2. The Secret Of Redemption 15
3. In The Life Of Jesus 21
4. In The Teaching Of Jesus 27
5. In The Disciples Of Jesus 35
6. In Daily Life 43
7. And Holiness 51
8. And Sin 59
9. And Faith . 67
10. And Death To Self 73
11. And Happiness 81
12. And Exaltation 89
A Prayer For Humility 105
Chapter 1 Humility: The Glory
Of The Creature
"The four and twenty elders shall cast their crowns before
the throne, saying Thou art worthy, 0 Lord, to receive glory and
honor and power: for Thou hast created all things, and for Thy pleasure
they are and were created" Revelation 4: 10-11.
When God created the universe, it was with the one object of making
man the partaker of His perfection and blessedness, and of showing
in it the glory of His love, His wisdom, and His power. God wished
to reveal Himself in and through created beings by communicating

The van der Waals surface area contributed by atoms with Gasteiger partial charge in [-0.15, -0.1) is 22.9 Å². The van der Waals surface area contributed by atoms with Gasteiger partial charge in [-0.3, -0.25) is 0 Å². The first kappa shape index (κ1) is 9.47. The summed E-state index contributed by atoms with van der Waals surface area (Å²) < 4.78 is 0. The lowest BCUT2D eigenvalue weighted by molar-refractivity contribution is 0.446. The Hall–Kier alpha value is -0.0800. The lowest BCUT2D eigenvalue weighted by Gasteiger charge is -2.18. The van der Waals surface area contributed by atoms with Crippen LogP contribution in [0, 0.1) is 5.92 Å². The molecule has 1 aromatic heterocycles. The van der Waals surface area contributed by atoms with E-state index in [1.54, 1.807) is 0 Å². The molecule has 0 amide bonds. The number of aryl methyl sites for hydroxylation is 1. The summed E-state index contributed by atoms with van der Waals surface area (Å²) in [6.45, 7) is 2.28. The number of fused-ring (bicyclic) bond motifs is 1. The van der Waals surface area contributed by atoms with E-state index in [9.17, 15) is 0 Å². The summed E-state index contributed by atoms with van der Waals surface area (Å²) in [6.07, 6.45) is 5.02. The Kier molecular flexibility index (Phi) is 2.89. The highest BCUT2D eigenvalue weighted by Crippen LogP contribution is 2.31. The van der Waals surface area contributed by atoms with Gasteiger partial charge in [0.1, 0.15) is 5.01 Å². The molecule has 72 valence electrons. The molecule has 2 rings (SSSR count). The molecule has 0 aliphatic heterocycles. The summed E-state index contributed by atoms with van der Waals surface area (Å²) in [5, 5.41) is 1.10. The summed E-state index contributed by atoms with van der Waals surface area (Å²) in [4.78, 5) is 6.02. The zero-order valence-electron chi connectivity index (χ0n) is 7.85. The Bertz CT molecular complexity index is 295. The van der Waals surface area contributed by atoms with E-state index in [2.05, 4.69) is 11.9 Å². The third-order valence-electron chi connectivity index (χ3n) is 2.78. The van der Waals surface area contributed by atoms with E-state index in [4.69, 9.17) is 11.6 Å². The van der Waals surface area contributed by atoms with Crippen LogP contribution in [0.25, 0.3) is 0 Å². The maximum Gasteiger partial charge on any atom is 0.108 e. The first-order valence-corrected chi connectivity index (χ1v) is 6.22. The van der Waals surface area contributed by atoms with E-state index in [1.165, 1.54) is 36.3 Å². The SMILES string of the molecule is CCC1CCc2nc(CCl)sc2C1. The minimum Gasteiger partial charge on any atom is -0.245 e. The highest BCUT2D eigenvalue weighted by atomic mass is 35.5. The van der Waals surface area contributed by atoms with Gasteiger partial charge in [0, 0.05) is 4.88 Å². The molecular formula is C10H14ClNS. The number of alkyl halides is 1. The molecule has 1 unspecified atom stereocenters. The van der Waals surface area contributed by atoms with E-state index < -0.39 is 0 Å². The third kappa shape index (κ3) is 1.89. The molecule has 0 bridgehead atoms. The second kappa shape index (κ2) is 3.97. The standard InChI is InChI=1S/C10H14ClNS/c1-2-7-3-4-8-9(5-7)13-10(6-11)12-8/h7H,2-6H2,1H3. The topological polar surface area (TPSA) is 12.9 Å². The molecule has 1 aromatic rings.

to them as much of His own goodness and glory as they were capable
of receiving. But this did not mean that man was given something
which he could possess in itself, or a certain life or goodness
of which he had the charge and disposal. By no means.
As God is the ever-living, ever-present, ever- acting One --who
upholds all things by the Word of His power, and in whom all things
exist-- the relationship of man to God could only be one of unceasing,
absolute, universal dependence. As truly as God by His power once
created, so truly by that same power must God, every moment, maintain.
Man need only look back to the origin of existence and he will acknowledge
that he owes everything to God. Man's chief care, his highest virtue,
and his only happiness, now and through all eternity, is to present
himself as an empty vessel in which God can dwell and manifest His
power and goodness.
The life God bestows is imparted not once and for all, but each